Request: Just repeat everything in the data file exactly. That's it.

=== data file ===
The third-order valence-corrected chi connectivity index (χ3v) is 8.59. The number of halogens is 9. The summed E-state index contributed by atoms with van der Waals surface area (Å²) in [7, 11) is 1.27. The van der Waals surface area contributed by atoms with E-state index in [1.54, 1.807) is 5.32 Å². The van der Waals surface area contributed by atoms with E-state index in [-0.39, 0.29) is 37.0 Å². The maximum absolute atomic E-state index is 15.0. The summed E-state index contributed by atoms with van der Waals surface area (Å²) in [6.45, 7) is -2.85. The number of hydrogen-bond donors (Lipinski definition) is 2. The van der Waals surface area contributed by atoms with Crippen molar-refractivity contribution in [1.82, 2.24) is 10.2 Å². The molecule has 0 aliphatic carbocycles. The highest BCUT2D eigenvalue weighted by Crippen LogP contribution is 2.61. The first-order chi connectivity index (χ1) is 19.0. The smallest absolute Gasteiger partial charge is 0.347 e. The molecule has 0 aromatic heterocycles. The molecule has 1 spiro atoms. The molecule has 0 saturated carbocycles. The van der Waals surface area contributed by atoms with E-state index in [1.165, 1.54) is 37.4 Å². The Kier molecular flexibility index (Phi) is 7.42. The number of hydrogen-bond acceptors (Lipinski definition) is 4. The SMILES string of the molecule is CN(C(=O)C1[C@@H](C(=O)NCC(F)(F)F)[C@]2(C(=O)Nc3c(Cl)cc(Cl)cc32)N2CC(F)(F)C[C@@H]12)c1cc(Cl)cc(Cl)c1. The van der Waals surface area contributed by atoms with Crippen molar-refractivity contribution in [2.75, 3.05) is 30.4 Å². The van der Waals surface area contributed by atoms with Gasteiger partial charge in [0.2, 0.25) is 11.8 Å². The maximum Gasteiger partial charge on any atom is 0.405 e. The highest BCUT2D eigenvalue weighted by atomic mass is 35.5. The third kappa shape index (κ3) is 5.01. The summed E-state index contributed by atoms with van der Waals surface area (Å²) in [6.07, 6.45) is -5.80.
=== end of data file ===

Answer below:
The third-order valence-corrected chi connectivity index (χ3v) is 8.59. The number of halogens is 9. The summed E-state index contributed by atoms with van der Waals surface area (Å²) in [7, 11) is 1.27. The van der Waals surface area contributed by atoms with E-state index in [1.54, 1.807) is 5.32 Å². The van der Waals surface area contributed by atoms with E-state index in [-0.39, 0.29) is 37.0 Å². The maximum absolute atomic E-state index is 15.0. The summed E-state index contributed by atoms with van der Waals surface area (Å²) in [6.45, 7) is -2.85. The number of hydrogen-bond donors (Lipinski definition) is 2. The van der Waals surface area contributed by atoms with Crippen molar-refractivity contribution in [1.82, 2.24) is 10.2 Å². The molecule has 0 aliphatic carbocycles. The highest BCUT2D eigenvalue weighted by Crippen LogP contribution is 2.61. The first-order chi connectivity index (χ1) is 19.0. The smallest absolute Gasteiger partial charge is 0.347 e. The molecule has 0 aromatic heterocycles. The molecule has 1 spiro atoms. The molecule has 0 saturated carbocycles. The van der Waals surface area contributed by atoms with E-state index in [1.165, 1.54) is 37.4 Å². The Kier molecular flexibility index (Phi) is 7.42. The number of hydrogen-bond acceptors (Lipinski definition) is 4. The SMILES string of the molecule is CN(C(=O)C1[C@@H](C(=O)NCC(F)(F)F)[C@]2(C(=O)Nc3c(Cl)cc(Cl)cc32)N2CC(F)(F)C[C@@H]12)c1cc(Cl)cc(Cl)c1. The van der Waals surface area contributed by atoms with Crippen molar-refractivity contribution in [2.75, 3.05) is 30.4 Å². The van der Waals surface area contributed by atoms with Gasteiger partial charge in [0.2, 0.25) is 11.8 Å². The maximum Gasteiger partial charge on any atom is 0.405 e. The highest BCUT2D eigenvalue weighted by atomic mass is 35.5. The third kappa shape index (κ3) is 5.01. The summed E-state index contributed by atoms with van der Waals surface area (Å²) in [6.07, 6.45) is -5.80.